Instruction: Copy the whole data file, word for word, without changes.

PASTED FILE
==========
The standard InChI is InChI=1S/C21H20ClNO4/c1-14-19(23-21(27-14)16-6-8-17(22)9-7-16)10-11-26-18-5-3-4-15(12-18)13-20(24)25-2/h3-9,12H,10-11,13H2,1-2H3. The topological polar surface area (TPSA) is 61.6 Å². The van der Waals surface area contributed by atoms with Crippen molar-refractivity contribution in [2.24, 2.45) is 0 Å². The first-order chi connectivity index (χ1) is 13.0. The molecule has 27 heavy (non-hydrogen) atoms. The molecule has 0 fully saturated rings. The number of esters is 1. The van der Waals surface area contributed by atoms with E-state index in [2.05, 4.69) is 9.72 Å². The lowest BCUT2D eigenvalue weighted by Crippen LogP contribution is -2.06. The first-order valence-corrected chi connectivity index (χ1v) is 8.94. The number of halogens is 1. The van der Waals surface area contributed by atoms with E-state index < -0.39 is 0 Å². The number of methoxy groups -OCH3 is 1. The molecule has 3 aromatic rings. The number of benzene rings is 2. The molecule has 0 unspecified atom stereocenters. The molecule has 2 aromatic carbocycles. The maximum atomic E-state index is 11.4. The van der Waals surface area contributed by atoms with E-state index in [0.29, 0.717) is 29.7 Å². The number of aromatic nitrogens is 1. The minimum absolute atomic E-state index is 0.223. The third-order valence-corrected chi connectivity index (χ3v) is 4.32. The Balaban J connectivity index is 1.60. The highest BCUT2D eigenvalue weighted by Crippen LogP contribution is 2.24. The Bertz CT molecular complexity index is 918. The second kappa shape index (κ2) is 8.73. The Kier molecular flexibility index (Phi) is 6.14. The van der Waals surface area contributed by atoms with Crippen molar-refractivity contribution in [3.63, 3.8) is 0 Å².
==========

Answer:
The standard InChI is InChI=1S/C21H20ClNO4/c1-14-19(23-21(27-14)16-6-8-17(22)9-7-16)10-11-26-18-5-3-4-15(12-18)13-20(24)25-2/h3-9,12H,10-11,13H2,1-2H3. The topological polar surface area (TPSA) is 61.6 Å². The van der Waals surface area contributed by atoms with Crippen molar-refractivity contribution in [2.24, 2.45) is 0 Å². The first-order chi connectivity index (χ1) is 13.0. The molecule has 27 heavy (non-hydrogen) atoms. The molecule has 0 fully saturated rings. The number of esters is 1. The van der Waals surface area contributed by atoms with E-state index in [2.05, 4.69) is 9.72 Å². The lowest BCUT2D eigenvalue weighted by Crippen LogP contribution is -2.06. The first-order valence-corrected chi connectivity index (χ1v) is 8.94. The number of halogens is 1. The van der Waals surface area contributed by atoms with E-state index < -0.39 is 0 Å². The number of methoxy groups -OCH3 is 1. The molecule has 3 aromatic rings. The number of benzene rings is 2. The molecule has 0 unspecified atom stereocenters. The molecule has 2 aromatic carbocycles. The maximum atomic E-state index is 11.4. The van der Waals surface area contributed by atoms with E-state index in [0.29, 0.717) is 29.7 Å². The number of aromatic nitrogens is 1. The minimum absolute atomic E-state index is 0.223. The third-order valence-corrected chi connectivity index (χ3v) is 4.32. The Balaban J connectivity index is 1.60. The highest BCUT2D eigenvalue weighted by Crippen LogP contribution is 2.24. The Bertz CT molecular complexity index is 918. The second kappa shape index (κ2) is 8.73. The Kier molecular flexibility index (Phi) is 6.14. The van der Waals surface area contributed by atoms with Crippen molar-refractivity contribution in [3.63, 3.8) is 0 Å².